The Green Lane Association (GLASS) is urging greenlaners to show restraint on certain routes in South Wales to prevent the spread of a deadly tree disease. The disease is caused by Phytophthora Ramorum and was confirmed during May 2010 in woodlands managed by the Forestry Commission on behalf of the Welsh Assembly. The fungus like pathogen kills most trees that it infects and while it is the cause of Sudden Oak Death syndrome in the USA, our own native Oaks are generally resistant to the pathogen. In this case, however, it is infecting Japanese Larch Trees in the Afan Valley near Port Talbot, the Garw Valley near Bridgend and the Vale of Glamorgan.

Strict Biosecurity measures are in place to try and stop the spread of infection to other woodlands; 4×4 drivers out greenlaning could easily spread the infection from one area to another as it is carried in soil that sticks to vehicles or by larch needles.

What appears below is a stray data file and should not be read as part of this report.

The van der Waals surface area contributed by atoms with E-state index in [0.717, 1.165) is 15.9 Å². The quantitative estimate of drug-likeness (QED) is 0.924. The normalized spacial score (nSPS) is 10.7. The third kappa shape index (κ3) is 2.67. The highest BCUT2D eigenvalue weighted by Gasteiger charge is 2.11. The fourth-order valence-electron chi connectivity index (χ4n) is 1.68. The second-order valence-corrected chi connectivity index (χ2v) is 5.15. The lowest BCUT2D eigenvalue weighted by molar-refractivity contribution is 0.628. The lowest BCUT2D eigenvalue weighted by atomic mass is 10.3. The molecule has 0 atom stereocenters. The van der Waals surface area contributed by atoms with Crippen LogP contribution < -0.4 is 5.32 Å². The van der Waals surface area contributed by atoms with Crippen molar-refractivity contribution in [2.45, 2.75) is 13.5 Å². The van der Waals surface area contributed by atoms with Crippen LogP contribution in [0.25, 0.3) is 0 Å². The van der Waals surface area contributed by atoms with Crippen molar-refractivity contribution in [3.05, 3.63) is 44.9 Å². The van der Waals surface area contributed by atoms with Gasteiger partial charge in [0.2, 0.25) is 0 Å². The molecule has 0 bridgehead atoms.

GLASS is therefore asking its members and all other greenlaners to take a responsible approach and to avoid using byways and unsurfaced public roads through infected woodlands while the current measures are in place.

Signs at forest entrances tell visitors what they need to do to help contain the outbreak. This advice has been given because of the diffi culty of adequately cleaning a vehicle out in the countryside; current advice from the Forestry Commission is that vehicles that have been off tarmac or stoned tracks in an infected area should be power washed on a hard standing, preferably with hot water and then disinfected before rejoining the road network. The water must not be allowed to enter water courses. As this will be impossible to achieve on a greenlane trip and the likelihood is that vehicles will then travel to other woodlands, it is felt that a system of voluntary restraint is the best measure to take as responsible countryside users.

Phytophthora Ramorum is not harmful to humans or animals.

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